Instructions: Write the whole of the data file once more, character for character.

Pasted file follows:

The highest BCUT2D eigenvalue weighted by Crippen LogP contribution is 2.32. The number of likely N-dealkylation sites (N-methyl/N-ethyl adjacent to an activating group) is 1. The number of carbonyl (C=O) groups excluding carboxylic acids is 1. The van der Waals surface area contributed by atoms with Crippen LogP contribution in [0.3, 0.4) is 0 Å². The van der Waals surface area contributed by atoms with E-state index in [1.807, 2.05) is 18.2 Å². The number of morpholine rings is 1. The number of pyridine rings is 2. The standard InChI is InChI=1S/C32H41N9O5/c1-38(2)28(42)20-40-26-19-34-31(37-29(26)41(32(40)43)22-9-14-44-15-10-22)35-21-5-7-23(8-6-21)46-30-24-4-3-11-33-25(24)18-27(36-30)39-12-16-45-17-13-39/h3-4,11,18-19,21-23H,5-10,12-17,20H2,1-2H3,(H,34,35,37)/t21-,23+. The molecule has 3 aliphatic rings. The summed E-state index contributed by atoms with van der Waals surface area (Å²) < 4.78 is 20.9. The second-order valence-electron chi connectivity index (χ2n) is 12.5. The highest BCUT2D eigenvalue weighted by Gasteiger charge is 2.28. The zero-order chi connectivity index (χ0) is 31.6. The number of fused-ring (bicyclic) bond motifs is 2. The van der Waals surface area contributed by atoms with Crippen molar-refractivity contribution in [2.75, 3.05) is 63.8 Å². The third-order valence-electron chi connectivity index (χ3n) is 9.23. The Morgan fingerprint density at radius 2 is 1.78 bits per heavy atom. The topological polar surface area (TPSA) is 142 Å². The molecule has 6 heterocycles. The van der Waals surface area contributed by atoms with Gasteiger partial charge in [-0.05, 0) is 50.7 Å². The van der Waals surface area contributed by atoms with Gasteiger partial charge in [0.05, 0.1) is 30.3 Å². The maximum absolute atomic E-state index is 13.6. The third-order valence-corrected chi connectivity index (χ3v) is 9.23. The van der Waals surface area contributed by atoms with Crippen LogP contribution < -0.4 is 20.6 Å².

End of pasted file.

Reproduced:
The highest BCUT2D eigenvalue weighted by Crippen LogP contribution is 2.32. The number of likely N-dealkylation sites (N-methyl/N-ethyl adjacent to an activating group) is 1. The number of carbonyl (C=O) groups excluding carboxylic acids is 1. The van der Waals surface area contributed by atoms with Crippen LogP contribution in [0.3, 0.4) is 0 Å². The van der Waals surface area contributed by atoms with E-state index in [1.807, 2.05) is 18.2 Å². The number of morpholine rings is 1. The number of pyridine rings is 2. The standard InChI is InChI=1S/C32H41N9O5/c1-38(2)28(42)20-40-26-19-34-31(37-29(26)41(32(40)43)22-9-14-44-15-10-22)35-21-5-7-23(8-6-21)46-30-24-4-3-11-33-25(24)18-27(36-30)39-12-16-45-17-13-39/h3-4,11,18-19,21-23H,5-10,12-17,20H2,1-2H3,(H,34,35,37)/t21-,23+. The molecule has 3 aliphatic rings. The summed E-state index contributed by atoms with van der Waals surface area (Å²) < 4.78 is 20.9. The second-order valence-electron chi connectivity index (χ2n) is 12.5. The highest BCUT2D eigenvalue weighted by Gasteiger charge is 2.28. The zero-order chi connectivity index (χ0) is 31.6. The number of fused-ring (bicyclic) bond motifs is 2. The van der Waals surface area contributed by atoms with Crippen molar-refractivity contribution in [2.75, 3.05) is 63.8 Å². The third-order valence-electron chi connectivity index (χ3n) is 9.23. The Morgan fingerprint density at radius 2 is 1.78 bits per heavy atom. The topological polar surface area (TPSA) is 142 Å². The molecule has 6 heterocycles. The van der Waals surface area contributed by atoms with Gasteiger partial charge in [-0.05, 0) is 50.7 Å². The van der Waals surface area contributed by atoms with Gasteiger partial charge in [0.05, 0.1) is 30.3 Å². The maximum absolute atomic E-state index is 13.6. The third-order valence-corrected chi connectivity index (χ3v) is 9.23. The van der Waals surface area contributed by atoms with Crippen LogP contribution < -0.4 is 20.6 Å².